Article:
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 White House Acts to Quell AAPI Criticism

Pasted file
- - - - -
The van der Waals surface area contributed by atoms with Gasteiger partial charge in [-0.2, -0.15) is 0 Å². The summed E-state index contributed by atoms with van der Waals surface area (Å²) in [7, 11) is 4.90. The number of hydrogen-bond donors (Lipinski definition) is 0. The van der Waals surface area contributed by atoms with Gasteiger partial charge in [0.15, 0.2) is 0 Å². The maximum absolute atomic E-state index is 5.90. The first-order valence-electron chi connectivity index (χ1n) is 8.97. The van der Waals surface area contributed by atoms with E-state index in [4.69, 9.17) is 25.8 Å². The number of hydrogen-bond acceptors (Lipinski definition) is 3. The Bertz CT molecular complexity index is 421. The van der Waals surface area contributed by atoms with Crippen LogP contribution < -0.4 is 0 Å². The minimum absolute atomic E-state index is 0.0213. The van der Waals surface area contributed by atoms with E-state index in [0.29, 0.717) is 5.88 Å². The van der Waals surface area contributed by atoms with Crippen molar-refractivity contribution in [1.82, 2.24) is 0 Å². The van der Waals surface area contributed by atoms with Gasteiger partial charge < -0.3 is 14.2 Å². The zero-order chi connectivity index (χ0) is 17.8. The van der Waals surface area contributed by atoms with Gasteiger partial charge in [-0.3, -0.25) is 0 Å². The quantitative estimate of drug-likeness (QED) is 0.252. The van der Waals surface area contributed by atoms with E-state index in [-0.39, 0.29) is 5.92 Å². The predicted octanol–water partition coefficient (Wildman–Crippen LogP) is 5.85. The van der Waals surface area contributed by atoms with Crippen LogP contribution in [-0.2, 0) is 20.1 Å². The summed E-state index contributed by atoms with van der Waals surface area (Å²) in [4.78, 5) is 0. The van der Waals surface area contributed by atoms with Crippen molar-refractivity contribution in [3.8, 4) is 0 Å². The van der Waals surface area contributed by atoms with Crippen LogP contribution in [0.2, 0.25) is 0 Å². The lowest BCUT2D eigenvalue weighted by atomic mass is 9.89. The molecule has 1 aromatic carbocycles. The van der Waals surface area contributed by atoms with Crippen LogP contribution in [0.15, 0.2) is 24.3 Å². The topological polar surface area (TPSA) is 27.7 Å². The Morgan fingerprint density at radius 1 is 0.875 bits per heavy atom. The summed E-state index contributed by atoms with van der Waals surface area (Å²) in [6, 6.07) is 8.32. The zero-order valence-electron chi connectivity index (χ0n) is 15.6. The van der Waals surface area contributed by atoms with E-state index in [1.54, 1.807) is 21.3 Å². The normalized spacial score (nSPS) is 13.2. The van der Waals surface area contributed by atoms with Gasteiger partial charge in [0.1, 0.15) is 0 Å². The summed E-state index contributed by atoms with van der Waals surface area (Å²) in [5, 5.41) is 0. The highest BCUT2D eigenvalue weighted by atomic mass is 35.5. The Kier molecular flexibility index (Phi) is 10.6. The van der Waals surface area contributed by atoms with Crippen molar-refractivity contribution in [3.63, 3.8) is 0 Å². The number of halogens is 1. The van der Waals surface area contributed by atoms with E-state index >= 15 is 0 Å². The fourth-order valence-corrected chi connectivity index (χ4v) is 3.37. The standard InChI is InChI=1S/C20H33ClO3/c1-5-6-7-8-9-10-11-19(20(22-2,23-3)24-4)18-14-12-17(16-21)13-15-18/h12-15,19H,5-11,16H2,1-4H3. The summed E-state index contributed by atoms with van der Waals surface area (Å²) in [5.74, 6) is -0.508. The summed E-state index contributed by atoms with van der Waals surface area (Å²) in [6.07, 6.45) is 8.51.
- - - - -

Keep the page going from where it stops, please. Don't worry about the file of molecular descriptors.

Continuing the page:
White House press secretary Jen Psaki speaks during a press briefing at the White House, March 18, 2021, in Washington.“In the coming weeks, the administration will meet with AAPI leaders to hear their input in how we can play the most constructive role possible in the community,” White House Press Secretary Jen Psaki told reporters on Tuesday. “And the president raised — because he felt it was imperative to elevate — the continuing threats, the hate speech, and the violence against the Asian American community in his speech he gave during a primetime address a week ago.”The White House was surprised recently to find itself facing criticism from prominent Asian American lawmakers in the president’s own party for a lack of representation. The comments followed a pair of shootings by the same gunman in Atlanta, Georgia, in which six Asian American women were among those killed. The attacks on three day spas prompted community protests there and in other U.S. cities.The administration thought it had secured credibility among Asian Americans with Biden’s selection of Kamala Harris, whose mother emigrated from India, as his running mate and now vice president.“The folks in the administration actually brought up her name and said, ‘Well, you have Kamala, you don’t need really any other Asians in the cabinet,’” Senator Sen. Tammy Duckworth, D-Ill., asks a question on Capitol Hill, Oct. 29, 2019, during a Senate Committee on Commerce, Science, and Transportation hearing.Duckworth, of Illinois, and Mazie Hirono of Hawaii — both Democrats — have been the most vocal members of Congress expressing concern about the lack ethnic Asian representation in the Biden administration at a time of a rising number of attacks reported on members of the AAPI community.The two senators had vowed to oppose further Biden nominees until a significant plan was unveiled to address Asian American issues.The threat was dropped after Duckworth said the White House last week made a commitment to appoint a senior White House official focused on Asian American issues.The community will be closely watching to see if the person appointed by Biden has the clout and experience — and is given resources — to adequately address its concerns, Le, of the Truman National Security Project, told VOA on Tuesday.“I would say there’s sort of a palpable fear in the air and this is reaching an existential crisis for many communities across the country,” said Le, who was a deputy cabinet secretary to former California Governor Jerry Brown.The crime wave against Asian Americans is continuing with two brutal new assaults in New York City, which were recorded on video. Police say they are investigating the attacks as hate crimes.In one of the attacks, in which a lone assailant kicked in the stomach a 65-year-old Asian woman, bystanders failed to intervene.FILE – Mayor Bill de Blasio, left, holds a press conference in New York, Feb. 26, 2020.The video revealed an act that was “absolutely disgusting and outrageous,” said New York City Mayor Bill de Blasio who called it “absolutely unacceptable” that witnesses did not try to help the woman. “If you see someone being attacked, do whatever you can.”A nonprofit organization connecting Asian Americans to digital organizing, 18 Million Rising, said while it is “glad to see the Biden administration acknowledge and condemn the rise in anti-Asian violence” it disagrees “with some of the proposed responses shared in today’s statement” by the White House.The group, in a statement to VOA, expressed concern that “anti-Asian violence and xenophobia are being met with increased funding for law enforcement by the Biden administration,” pointing out that numerous progressive Asian American organizations are “demanding community-centered solutions instead of increased funding and training for the FBI and other law enforcement.”One in four Asian Americans has experienced a hate incident, while more than two-thirds have been asked “where they’re really from,” according to a poll from Survey Monkey and AAPI Data published Tuesday.“I don’t think people are going to just take it anymore,” said Le. “You’re seeing that sort of awakening, partly from the recent election cycles, but also an acknowledgement it’s no longer okay to just to be happy with what you’re offered, it’s that you really have to fight to be at the table and that goes not just politically but also just in your day-to-day living.”There are about 20 million Asian Americans in the United States — nearly 6% of the total population.One encouraging sign for the AAPI community is the inclusion of several Asian Americans among federal judicial nominees announced Tuesday by the White House.“Two were previously nominated in the Obama administration, and we believe that they would contribute immediately to the federal bench,” John Yang, president and executive director of Asian Americans Advancing Justice, said in statement to VOA.“At the same time, we continue to press the Biden administration to ensure that Asian Americans are represented in the senior-most levels of the federal government.”

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